Agreed also, but can you conceive a condition whereby the UK as a country becomes the equivalent of say, Zimbabwe? Personally I cannot even get close to that point and think that the angst generated by the current crisis has driven the fright of fear a tad too deeply into the rationale of many folks - relax a little.

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The following thread was opened by Operator on 2008-11-05 and contains lots of debate and useful information

" Uk Elderly Expats Lose Appeal Over Yearly Pensions Increase. "

It also contains the list of countries that qualify you for yearly increments at present ect. ect.

Please go to :- http://www.thaivisa.com/forum/Uk-Elderly-E...ar-t221272.html

marshbags :o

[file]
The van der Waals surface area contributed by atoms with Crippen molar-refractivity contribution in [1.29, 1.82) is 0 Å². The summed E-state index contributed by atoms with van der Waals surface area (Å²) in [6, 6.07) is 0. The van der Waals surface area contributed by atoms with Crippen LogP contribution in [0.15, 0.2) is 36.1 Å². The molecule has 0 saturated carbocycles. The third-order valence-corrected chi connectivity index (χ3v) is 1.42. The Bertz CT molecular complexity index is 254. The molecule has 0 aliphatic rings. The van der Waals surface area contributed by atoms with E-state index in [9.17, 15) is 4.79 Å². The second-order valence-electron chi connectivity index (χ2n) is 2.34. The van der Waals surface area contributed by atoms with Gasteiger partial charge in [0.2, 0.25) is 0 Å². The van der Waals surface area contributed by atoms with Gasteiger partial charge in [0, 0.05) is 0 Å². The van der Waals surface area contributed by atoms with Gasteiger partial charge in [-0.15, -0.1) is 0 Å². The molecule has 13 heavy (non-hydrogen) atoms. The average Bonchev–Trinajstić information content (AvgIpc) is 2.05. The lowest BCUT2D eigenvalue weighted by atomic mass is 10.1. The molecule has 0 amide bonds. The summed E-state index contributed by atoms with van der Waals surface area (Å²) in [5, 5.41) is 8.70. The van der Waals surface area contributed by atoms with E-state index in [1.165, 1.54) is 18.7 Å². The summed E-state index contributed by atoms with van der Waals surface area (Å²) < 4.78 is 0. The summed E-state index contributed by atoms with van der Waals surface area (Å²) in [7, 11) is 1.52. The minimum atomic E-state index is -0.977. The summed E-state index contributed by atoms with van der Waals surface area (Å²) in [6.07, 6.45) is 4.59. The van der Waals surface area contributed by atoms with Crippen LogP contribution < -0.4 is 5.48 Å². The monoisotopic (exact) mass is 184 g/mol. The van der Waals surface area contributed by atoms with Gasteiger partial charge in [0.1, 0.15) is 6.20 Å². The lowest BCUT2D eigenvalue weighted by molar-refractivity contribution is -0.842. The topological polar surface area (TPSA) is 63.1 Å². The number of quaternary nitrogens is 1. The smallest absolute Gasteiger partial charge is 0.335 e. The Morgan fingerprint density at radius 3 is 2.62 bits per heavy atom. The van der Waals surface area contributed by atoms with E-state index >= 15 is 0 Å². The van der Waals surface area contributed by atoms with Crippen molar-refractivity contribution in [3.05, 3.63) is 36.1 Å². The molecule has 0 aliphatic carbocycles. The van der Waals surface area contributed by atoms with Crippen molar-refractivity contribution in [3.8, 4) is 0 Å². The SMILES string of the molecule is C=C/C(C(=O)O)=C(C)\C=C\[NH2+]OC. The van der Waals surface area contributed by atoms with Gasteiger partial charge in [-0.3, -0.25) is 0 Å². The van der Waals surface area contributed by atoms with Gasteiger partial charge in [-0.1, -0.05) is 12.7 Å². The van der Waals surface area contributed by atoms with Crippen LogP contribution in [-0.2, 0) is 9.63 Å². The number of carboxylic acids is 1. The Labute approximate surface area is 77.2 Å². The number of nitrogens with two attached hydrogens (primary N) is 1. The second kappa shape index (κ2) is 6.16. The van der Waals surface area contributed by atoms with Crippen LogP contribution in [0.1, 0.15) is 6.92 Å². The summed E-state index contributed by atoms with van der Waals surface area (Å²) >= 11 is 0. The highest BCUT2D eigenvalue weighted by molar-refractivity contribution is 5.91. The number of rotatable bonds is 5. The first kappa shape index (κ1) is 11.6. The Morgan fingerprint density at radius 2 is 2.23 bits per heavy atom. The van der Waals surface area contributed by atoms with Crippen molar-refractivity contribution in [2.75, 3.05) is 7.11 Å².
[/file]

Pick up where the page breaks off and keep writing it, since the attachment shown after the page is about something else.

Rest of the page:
P.S.

I downloaded the following from an array of info. re how much is payable at the present time from the pension home page for starters for anyone who wants to access it.

Ref url http://www.thepensionservice.gov.uk/state-...-will-i-get.asp

How much will I get?

Only use these amounts as a guide. The rules for benefits mean that your individual circumstances may affect the amount you can get. This means you will not always be able to work out exactly how much you will get by using these amounts.

Basic State Pension (per week from 9 April 2008)

Based on your own or your late husband’s, wife’s or civil partner’s NI contributions £90.70

Based on your husband’s NI contributions £54.35

Non-contributory Over 80 pension £54.35

Age Addition £ 0.25

The amounts of all benefits are reviewed each year with most benefits uprated in April. However, your State Pension is not uprated if you live in certain countries abroad.

Additional State Pension

From 1978 to 2002 additional State Pension was paid from the State Earnings - Related Pension Scheme (SERPS) and was only available to employees.